What Price Spectacle? – Avatar 3-D
January 5, 2010
As the year draws to a close, the last great blockbuster of a particularly good decade of them is unleashed upon us all. It’s a convenient, albeit entirely constructed, narrative that the greatest single advance in cinematic technology heralds the end of one digit and welcomes the change to another. Like The Matrix back in 1999, there is little doubt that James Cameron’s Avatar heralds the future of overblown, over budgeted, and overwrought spectacles of the 2010s.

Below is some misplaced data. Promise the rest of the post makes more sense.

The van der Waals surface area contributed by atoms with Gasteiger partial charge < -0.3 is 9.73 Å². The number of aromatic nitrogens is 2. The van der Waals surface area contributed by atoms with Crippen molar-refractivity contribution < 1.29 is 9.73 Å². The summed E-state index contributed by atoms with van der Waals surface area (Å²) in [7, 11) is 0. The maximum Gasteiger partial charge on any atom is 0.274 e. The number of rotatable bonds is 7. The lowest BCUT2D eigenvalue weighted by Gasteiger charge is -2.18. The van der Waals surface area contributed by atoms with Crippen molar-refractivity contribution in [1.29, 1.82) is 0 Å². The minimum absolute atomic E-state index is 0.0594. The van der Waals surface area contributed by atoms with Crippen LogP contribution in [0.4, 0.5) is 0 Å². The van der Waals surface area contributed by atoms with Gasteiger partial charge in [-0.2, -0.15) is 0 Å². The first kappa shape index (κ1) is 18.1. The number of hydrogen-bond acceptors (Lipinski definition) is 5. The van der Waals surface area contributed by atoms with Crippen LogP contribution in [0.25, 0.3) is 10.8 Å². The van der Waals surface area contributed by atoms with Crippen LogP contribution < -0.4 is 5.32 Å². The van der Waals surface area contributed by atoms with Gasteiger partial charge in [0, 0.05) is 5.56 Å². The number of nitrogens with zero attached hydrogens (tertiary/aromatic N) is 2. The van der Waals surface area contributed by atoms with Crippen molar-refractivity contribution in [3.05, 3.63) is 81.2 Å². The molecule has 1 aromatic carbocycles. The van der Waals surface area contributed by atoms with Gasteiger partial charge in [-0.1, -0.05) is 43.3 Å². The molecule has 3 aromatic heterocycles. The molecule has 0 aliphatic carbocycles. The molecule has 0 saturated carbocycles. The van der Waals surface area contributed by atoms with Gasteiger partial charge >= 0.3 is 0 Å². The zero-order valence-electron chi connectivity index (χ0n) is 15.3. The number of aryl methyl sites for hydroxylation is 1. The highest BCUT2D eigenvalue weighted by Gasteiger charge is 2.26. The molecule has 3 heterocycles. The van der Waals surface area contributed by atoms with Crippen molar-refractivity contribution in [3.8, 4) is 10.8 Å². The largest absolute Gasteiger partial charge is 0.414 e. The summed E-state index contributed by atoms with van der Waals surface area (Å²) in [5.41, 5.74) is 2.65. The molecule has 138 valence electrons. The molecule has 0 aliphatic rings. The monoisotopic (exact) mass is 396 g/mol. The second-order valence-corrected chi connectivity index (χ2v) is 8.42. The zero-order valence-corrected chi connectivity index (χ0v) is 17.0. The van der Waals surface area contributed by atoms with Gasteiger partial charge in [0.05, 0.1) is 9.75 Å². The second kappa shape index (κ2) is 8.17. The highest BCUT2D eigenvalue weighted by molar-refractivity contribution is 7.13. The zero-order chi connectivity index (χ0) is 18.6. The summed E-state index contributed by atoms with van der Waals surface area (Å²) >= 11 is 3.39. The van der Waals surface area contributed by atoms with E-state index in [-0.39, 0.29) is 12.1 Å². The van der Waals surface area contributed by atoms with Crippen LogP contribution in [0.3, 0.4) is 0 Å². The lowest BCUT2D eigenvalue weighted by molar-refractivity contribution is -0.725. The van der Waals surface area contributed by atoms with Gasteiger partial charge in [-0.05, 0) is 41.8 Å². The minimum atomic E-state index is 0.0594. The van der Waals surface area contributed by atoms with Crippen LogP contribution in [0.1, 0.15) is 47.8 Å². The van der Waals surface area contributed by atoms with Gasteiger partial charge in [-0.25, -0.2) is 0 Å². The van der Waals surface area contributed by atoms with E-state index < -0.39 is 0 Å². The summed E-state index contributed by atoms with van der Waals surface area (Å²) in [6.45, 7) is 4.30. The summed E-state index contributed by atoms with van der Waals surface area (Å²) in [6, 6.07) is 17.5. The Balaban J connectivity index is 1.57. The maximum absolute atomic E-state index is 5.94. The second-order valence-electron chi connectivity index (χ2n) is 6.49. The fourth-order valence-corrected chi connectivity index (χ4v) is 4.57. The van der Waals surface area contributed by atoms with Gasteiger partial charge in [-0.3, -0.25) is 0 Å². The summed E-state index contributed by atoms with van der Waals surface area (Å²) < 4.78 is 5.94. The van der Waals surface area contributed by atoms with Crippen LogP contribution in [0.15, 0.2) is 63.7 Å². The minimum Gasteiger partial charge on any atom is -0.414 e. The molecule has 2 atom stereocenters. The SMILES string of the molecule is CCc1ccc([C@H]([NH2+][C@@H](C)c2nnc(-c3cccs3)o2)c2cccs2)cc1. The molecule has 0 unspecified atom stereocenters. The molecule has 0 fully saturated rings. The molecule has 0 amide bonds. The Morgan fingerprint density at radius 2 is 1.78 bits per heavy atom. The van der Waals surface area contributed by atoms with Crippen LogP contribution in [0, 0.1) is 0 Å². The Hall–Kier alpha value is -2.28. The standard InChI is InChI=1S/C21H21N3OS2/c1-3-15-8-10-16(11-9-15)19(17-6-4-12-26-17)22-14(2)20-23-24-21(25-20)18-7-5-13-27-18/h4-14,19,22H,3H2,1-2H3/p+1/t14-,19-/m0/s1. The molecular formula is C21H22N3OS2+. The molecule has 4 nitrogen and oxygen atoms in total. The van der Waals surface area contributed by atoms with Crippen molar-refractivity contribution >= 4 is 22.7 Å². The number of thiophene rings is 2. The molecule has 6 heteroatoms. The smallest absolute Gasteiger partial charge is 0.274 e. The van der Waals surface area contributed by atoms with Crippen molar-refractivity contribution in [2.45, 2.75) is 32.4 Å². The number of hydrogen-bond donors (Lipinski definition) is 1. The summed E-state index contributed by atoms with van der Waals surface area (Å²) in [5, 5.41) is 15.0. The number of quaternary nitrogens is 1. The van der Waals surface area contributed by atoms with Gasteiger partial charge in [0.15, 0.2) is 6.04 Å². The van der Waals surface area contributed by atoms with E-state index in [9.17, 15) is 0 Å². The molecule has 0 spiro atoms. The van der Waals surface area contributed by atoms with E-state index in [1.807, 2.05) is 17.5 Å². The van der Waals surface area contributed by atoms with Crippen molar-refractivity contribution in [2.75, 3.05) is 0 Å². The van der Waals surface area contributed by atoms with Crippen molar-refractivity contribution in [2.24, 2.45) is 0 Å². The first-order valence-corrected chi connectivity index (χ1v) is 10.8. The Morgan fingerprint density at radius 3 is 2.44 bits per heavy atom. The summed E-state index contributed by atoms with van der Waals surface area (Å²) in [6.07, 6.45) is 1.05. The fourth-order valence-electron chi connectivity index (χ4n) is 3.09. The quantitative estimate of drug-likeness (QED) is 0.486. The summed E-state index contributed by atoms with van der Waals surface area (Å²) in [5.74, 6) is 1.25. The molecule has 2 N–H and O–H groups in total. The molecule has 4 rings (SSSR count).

If you’ve read any reviews for Avatar, you’ve probably noticed that everybody agrees on what the film is like and yet have drastically different opinions on it. It looks amazing and is an impressive technical achievement, but the story is severely lacking. That’s basically how it is, truth be told. Jake Sully (Sam Worthington) is a disabled Marine who travels out to the moon of Pandora with a mining operation and their private security force (i.e. Blackwater-style military). His recently deceased brother was part of an operation which involved controlling an avatar of the na’vi, the tall, blue indigenous population that is not so keen to have their world strip-mined for the precious commodity MacGuffin (here called ‘unobtainium’, and if the movie showcased even the slightest sense of humour, I might consider that a joke). He is working under scientist Grace Augustine (Sigourney Weaver), who is forever at odds with the middle-management figure Parker Selfridge (Giovanni Ribisi in the Paul Reiser role) and the military wing run by Colonel Miles Quatrich (Stephen Lang). Jake works to infiltrate the na’vi community with the help of Neytiri (Zoe Saldana), helped in no small part by his being the protagonist and therefore ‘The Chosen One’ or some variation thereof. If you can’t guess what happens next, you’ve never seen a film and are quite probably illiterate, in which case you wouldn’t be able to read this anyway. So that’s basically it for two hours and forty minutes. It’s a simple three-act structure of clunky exposition to prolonged learning of the people/exploring the world and finally the Crash! Bang! Wallop! What a War!